How Comparable are the Gallup World Poll Life Satisfaction Data?
- 818 Downloads
This paper explores the degree to which the new data on life satisfaction from the Gallup World Poll are comparable to those used in previous empirical studies, predominantly those from the World Values Survey. Differences might arise due to the timing and anchoring of questions in the Gallup data. The paper identifies a set of large outlier countries, and estimates suggest that the two datasets tend to generate rather different results, questioning the degree to which they measure the same concept.
KeywordsLife satisfaction Data comparability Validity
- Angelini, V., Cavapozzi, D., Corazzini, L., & Paccagnella, O. (2008). Do Danes and Italians rate life satisfaction in the same way? Using vignettes to correct for individual-specific scale biases. Mimeo, University of Padua.Google Scholar
- Bjørnskov, C., Dreher, A., & Fischer, J. A. V. (2008b). Formal institutions and subjective wellbeing: Revisiting the cross-country evidence. KOF Working Paper no. 192, ETH Zürich.Google Scholar
- Cantril, H. (1965). The pattern of human concerns. New Brunswick, NJ: Rutgers University Press.Google Scholar
- Cingranelli and Richards database. (2004). Available at the CIRI Human Rights Data Project homepage at http://ciri.binghamton.edu/.
- Easterlin, R. (1973). Does money buy us happiness? The Public Interest, 3, 3–10.Google Scholar
- Fischer, J. A. V., & Kirchgässner, G. (2008). Are happy people more satisfied with their lives? The impact of national culture on the difference between life satisfaction and happiness. Mimeo, University of St. Gallen.Google Scholar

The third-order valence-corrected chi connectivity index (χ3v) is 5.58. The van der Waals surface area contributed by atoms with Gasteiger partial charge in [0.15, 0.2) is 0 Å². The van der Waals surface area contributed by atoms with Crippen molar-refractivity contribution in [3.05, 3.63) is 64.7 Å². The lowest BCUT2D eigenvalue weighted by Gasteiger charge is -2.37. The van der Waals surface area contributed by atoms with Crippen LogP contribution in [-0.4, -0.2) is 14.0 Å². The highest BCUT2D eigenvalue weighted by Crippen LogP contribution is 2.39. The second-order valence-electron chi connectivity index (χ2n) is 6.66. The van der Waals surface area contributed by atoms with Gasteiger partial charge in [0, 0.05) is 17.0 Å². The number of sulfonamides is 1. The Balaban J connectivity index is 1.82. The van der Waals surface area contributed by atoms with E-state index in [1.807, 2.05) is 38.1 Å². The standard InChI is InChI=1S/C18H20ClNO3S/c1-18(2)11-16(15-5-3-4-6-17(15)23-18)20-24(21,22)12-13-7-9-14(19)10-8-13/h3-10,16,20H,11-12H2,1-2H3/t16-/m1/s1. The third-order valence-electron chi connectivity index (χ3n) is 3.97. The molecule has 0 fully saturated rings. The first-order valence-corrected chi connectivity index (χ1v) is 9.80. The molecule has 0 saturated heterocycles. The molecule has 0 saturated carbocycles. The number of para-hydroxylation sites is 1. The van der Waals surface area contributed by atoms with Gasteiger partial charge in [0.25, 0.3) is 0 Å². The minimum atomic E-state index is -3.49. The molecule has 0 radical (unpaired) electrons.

- Freedom House. (2007). Freedom in the world 2007. The annual survey of political rights and civil liberties. Lanham, MD: Rowman and Littlefield.Google Scholar
- Frey, B. (2008). Happiness: A revolution in economics. Cambridge, MA: MIT Press.Google Scholar
- Heady, B. (2006). Happiness: Revising set point theory and dynamic equilibrium theory to account for longterm change. DIW Discussion Paper no. 607, Berlin.Google Scholar
- Helliwell, J. F., & Huang, W. (2006). How’s your government? International evidence linking good government and well-being. NBER working paper 11988.Google Scholar
- Heritage Foundation. (2007). 2007 Index of economic freedom. Washington, DC: Heritage Foundation.Google Scholar
- Kaufmann, D., Kraay, A., & Mastruzzi, M. (2006). Governance Matters V: Aggregate and individual governance indicators for 1996–2005. World Bank Policy Research Working Paper 4012.Google Scholar
- Ormerod, P., & Johns, H. (2007). Against happiness. Prospect Magazine, 133, April.Google Scholar
- Ott, J. (2008). Government effectiveness and happiness in 131 nations in 2006. Mimeo, Erasmus University Rotterdam.Google Scholar
- Radcliff, B. (2001). Politics, markets, and life satisfaction: The political economy of human happiness. American Political Science Review, 95, 939–952.Google Scholar
- RSF. (2007). Worldwide press freedom index. Press release, October 17, Reporters Without Borders, Paris.Google Scholar
- Stevenson, B., & Wolfers, J. (2008). Economic growth and subjective well-being: Reassessing the Easterlin paradox. Working paper, University of Pennsylvania.Google Scholar
- Summers, A., Heston, R., & Aten, B. (2006). Penn world tables mark 6.2. CICUP, University of Pennsylvania.Google Scholar
- Transparency International. (2007). Transparency international corruption perceptions index 2007. Press release (October), Berlin, Transparency International.Google Scholar
- UNU. (2008). World income inequality database v2.0. Helsinki: United Nations University-World Institute for Development Economics Research.Google Scholar
- Veenhoven, R. (2006). Average happiness in 95 nations 1995–2005. World Database of Happiness, Rank Report 2006-1d. Available at http://worlddatabaseofhappiness.eur.nl.
- WDH. (2008). World database of happiness. Available at http://worlddatabaseofhappiness.eur.nl.
- World Values Survey. (2008). World values survey database. Available at http://worldvaluessurvey.org.